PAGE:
• Chris Rogers, Partner |
3 min read

In the era of digital tax, a hallmark of leading global tax functions is how they drive transformation and value from the use of specialised technology. The smart deployment of tax technology enables them to strengthen and accelerate compliance; carry out flexible scenario modelling; and perform advanced planning and forecasting.

That’s why technology and transformation were among the themes explored by KPMG’s latest Global Tax Function Benchmarking Survey.

We questioned 200 tax leaders at multinational organisations. Encouragingly, we found transformation and technology to be high on their agenda. More than 80% said that having a tax transformation strategy involving technology is an important priority.

The prime objective for their change strategies was the use of data to unlock insights (cited by 80% of survey respondents). But tax leaders highlighted many other benefits. These include faster, more efficient compliance; better data management; reduced risk; improved team culture; and more opportunities for value creation

The way forward

Responsibility for technology-led tax transformation inevitably lies with tax leaders – as confirmed by three quarters (74%) of our survey participants.

Yet our findings suggest that they may not be well placed to deliver it. Some 73 percent have no dedicated tax technology resource; while on average, tech accounts for just 5 percent of their department’s spend.

Given these constraints, how can tax leaders go about making transformation happen? I’d recommend following these five steps:

1. Design and document your tax technology roadmap

Identify your key milestones for the next three years, and the ideal go-live date for each one. Working back from there, set out what you need to do to achieve them.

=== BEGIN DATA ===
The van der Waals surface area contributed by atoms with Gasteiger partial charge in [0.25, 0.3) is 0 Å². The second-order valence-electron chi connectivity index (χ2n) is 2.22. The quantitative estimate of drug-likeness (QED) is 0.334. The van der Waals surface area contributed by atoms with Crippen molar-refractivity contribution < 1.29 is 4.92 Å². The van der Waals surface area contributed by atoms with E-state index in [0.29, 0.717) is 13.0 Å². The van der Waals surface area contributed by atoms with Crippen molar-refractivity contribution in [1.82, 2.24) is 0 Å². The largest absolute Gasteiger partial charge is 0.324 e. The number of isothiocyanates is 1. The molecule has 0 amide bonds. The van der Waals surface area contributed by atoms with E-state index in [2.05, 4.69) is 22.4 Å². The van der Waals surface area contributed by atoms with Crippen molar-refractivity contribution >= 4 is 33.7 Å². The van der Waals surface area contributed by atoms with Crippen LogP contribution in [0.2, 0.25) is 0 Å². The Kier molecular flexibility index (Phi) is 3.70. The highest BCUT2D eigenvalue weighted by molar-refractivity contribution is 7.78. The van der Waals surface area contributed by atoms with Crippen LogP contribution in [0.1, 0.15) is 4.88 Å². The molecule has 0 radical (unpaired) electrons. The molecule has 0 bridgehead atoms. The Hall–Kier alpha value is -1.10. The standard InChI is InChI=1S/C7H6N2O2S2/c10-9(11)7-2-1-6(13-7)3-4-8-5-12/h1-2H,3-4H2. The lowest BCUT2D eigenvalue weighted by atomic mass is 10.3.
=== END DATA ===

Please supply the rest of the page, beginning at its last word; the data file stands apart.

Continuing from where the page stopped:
You might want to begin by rolling out each initiative in one specific area or jurisdiction, before building it out across the business.

2. Understand your stakeholders’ needs

The success of your transformation initiatives will depend on everyone affected by it – in and beyond the tax function.

It’s therefore vital that you map out all of these stakeholders. Which functions will your new systems need data from? Who must you work with to implement them? What are their requirements and success criteria? And how can you meet them?

3. Rethink your tax operating model

Transformation is preparing for the future – so think about the evolution of your tax operating model. What will your function’s roles and responsibilities look like in five years’ time? What skills and experience will these demand, and what technology will your team require?

4. Make use of what’s already there

Find out what’s in the firm’s existing technology stack that can help you reach your transformation goals. And see what levers you can pull from any current transformation programmes – such as cloud migrations, ERP system upgrades, etc.

5. Prove the value of the tech you’re investing in

Running a proof of concept and/or pilot project is an essential early step, as it’s an effective and low-risk way to:

  • check that what you’re planning to implement will be fit for purpose
  • demonstrate the value of your initiative before it goes live
  • build confidence among your stakeholders from the outset

Don’t go it alone

Technology transformation will take most tax leaders into new territory – especially as most don’t have a dedicated tax technology resource to lean on.

As such, you may need expert help to develop your roadmap, identify your stakeholders, evolve your operating model, and so on. Bring in external advisors with knowledge and experience of tax transformation and technology implementation.

KPMG’s tax technology team has a track record of supporting technology-driven change for global tax functions. Our proven approach will help you accelerate your transformation while reducing the risks.

Please get in touch to see how we can help you achieve your transformation goals, and deliver value fast.

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